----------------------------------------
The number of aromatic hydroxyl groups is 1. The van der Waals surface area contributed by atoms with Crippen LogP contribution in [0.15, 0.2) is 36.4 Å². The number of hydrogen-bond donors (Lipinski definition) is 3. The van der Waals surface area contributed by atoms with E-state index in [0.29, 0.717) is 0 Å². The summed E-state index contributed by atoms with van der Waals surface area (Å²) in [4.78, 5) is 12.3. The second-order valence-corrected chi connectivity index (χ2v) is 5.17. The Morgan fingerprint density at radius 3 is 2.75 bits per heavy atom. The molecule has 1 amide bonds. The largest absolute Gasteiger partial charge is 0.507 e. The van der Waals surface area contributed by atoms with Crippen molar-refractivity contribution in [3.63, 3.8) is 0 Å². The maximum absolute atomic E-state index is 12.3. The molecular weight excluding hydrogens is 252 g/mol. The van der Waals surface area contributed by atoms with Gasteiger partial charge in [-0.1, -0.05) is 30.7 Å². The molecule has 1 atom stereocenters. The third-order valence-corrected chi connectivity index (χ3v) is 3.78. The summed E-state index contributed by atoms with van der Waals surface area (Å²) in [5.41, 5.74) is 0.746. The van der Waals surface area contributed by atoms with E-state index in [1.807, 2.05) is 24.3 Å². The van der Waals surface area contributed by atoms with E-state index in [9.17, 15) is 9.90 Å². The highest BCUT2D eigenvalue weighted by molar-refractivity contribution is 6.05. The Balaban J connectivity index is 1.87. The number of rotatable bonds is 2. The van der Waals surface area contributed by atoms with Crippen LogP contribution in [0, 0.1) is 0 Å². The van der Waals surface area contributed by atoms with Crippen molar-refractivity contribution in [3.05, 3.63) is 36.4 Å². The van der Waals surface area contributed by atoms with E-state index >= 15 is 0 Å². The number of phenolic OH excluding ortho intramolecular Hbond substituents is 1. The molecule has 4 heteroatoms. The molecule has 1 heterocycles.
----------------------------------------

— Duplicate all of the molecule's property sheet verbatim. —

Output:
The number of aromatic hydroxyl groups is 1. The van der Waals surface area contributed by atoms with Crippen LogP contribution in [0.15, 0.2) is 36.4 Å². The number of hydrogen-bond donors (Lipinski definition) is 3. The van der Waals surface area contributed by atoms with E-state index in [0.29, 0.717) is 0 Å². The summed E-state index contributed by atoms with van der Waals surface area (Å²) in [4.78, 5) is 12.3. The second-order valence-corrected chi connectivity index (χ2v) is 5.17. The Morgan fingerprint density at radius 3 is 2.75 bits per heavy atom. The molecule has 1 amide bonds. The largest absolute Gasteiger partial charge is 0.507 e. The van der Waals surface area contributed by atoms with Crippen molar-refractivity contribution in [3.63, 3.8) is 0 Å². The maximum absolute atomic E-state index is 12.3. The molecular weight excluding hydrogens is 252 g/mol. The van der Waals surface area contributed by atoms with Gasteiger partial charge in [-0.1, -0.05) is 30.7 Å². The molecule has 1 atom stereocenters. The third-order valence-corrected chi connectivity index (χ3v) is 3.78. The summed E-state index contributed by atoms with van der Waals surface area (Å²) in [5.41, 5.74) is 0.746. The van der Waals surface area contributed by atoms with E-state index in [1.807, 2.05) is 24.3 Å². The van der Waals surface area contributed by atoms with E-state index in [9.17, 15) is 9.90 Å². The highest BCUT2D eigenvalue weighted by molar-refractivity contribution is 6.05. The Balaban J connectivity index is 1.87. The number of rotatable bonds is 2. The van der Waals surface area contributed by atoms with Crippen LogP contribution in [0, 0.1) is 0 Å². The van der Waals surface area contributed by atoms with Crippen molar-refractivity contribution in [3.05, 3.63) is 36.4 Å². The van der Waals surface area contributed by atoms with E-state index >= 15 is 0 Å². The number of phenolic OH excluding ortho intramolecular Hbond substituents is 1. The molecule has 4 heteroatoms. The molecule has 1 heterocycles.